The Oboe

The oboe we use in today’s modern orchestras and ensembles is the result of a 350 year development of the more primitive Renaissance shawm,

Shawms, (Double reed instruments) were brought to Europe during the Crusades of the middle ages. They were played alongside trumpets, and drums by the Saracen armies as they marched into battle against the Crusaders in sound and volume not unlike Scottish bagpipe bands!

Shawms are still used throughout the middle and Far East little if at all altered from these times. They come in many differing sizes and volumes. Today, we mainly associate them with outdoor activity such as supplying music for festive occasions including weddings etc., but many were designed for more intimate settings including music for theatres and temples.

When the western shawm was developed, it was a more controlled and refined version of the instruments seen by the Crusaders. They could be used indoors or out depending on the circumstances and by the mid 13th century the shawm (French – chalmei, from the Latin ‘calmus’ meaning reed) was widespread throughout Europe. A consort of differing sizes was developed enabling the Western shawm to be played in family groups or alongside other instruments.

During the 17th century and particularly under the influence of Lully, the chief composer/conductor to Louis XIVth (the Sun King) at the Court of Versailles, the orchestra was developed and refined along with many of its instruments.

The shawm was considered too inflexible in volume and technique and so a group of player/makers at the court including the Philidor and Hotteterre families, together developed several new instruments including the flute, oboe and bassoon.

By the 1660’s the hautbois (‘high wood’wind instrument as opposed to the bassoon ‘bass sound’) as the instrument was called, was in its prototype form and by 1700 had reached its final Baroque form. It had considerably improved performance over the shawm and was praised for its ‘inimitable charming sweetness – (as) Majestical and Stately, and not much inferiour to the Trumpet – (and) with a good reed ….as easie and soft as the flute’ .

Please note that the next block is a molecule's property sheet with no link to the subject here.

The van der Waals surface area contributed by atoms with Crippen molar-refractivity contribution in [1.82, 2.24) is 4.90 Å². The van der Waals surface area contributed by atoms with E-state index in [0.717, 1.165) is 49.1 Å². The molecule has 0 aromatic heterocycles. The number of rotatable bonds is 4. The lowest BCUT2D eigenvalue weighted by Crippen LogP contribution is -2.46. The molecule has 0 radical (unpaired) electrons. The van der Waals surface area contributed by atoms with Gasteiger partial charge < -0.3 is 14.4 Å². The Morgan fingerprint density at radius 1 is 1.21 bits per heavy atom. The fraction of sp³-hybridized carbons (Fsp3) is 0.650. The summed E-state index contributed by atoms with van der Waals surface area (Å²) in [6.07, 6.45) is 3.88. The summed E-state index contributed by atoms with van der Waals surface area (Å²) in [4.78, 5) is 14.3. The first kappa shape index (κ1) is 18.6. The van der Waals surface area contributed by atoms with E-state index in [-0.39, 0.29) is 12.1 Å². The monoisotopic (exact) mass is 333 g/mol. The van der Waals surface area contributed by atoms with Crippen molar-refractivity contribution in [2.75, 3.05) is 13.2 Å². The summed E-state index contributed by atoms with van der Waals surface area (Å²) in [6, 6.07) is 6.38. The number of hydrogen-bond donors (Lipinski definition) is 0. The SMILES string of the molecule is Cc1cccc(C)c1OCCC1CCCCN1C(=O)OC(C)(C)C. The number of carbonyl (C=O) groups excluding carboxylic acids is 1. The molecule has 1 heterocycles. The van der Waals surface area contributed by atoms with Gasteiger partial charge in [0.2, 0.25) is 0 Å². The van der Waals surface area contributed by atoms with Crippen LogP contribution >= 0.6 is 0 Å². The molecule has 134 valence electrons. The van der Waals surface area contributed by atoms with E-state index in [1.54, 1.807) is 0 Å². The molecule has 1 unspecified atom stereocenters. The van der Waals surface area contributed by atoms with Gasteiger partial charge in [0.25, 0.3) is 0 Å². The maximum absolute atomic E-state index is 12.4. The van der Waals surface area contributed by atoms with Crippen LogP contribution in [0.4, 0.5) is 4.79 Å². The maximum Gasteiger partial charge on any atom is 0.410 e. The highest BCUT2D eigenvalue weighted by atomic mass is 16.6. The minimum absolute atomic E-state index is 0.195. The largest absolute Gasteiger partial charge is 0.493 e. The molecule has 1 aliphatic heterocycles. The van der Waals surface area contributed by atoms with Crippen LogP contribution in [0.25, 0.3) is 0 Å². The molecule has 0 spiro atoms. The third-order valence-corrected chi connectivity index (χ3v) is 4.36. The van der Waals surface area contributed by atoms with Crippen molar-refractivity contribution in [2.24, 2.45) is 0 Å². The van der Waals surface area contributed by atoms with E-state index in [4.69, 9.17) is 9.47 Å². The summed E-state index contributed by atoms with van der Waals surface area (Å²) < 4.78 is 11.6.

It proved extremely popular and spread rapidly throughout Europe as an outdoor military instrument played in oboe-bands and as an orchestral and chamber instrument.

Although France is credited with designing the oboe and teaching the first generation of players, it was the Italians who became the most competent and virtuosic technicians of the instrument. Many of their leading players came to England where they were highly praised by the music establishment. They went on to re-design the oboe into the ‘classical oboe’ (a much finer and more delicate sounding instrument as used by Haydn and Mozart) and from this point onwards it was the Germans who began to dominate the world of oboe playing.

In the 19th century the French firm, Triebert took the classical oboe and further developed it. They made it even narrower and added more keys to its body. By 1900 they had come up with a key-system that has not been superseded even today and may never be.

These instruments however, are far removed in terms of playing style, sound and appearance from their Baroque ancestors, and in order to capture and experience something of the past, we, like many others, have taken on the task of learning and performing on exact copies of Baroque instruments in order to capture some of the excitement and flavour of those times.

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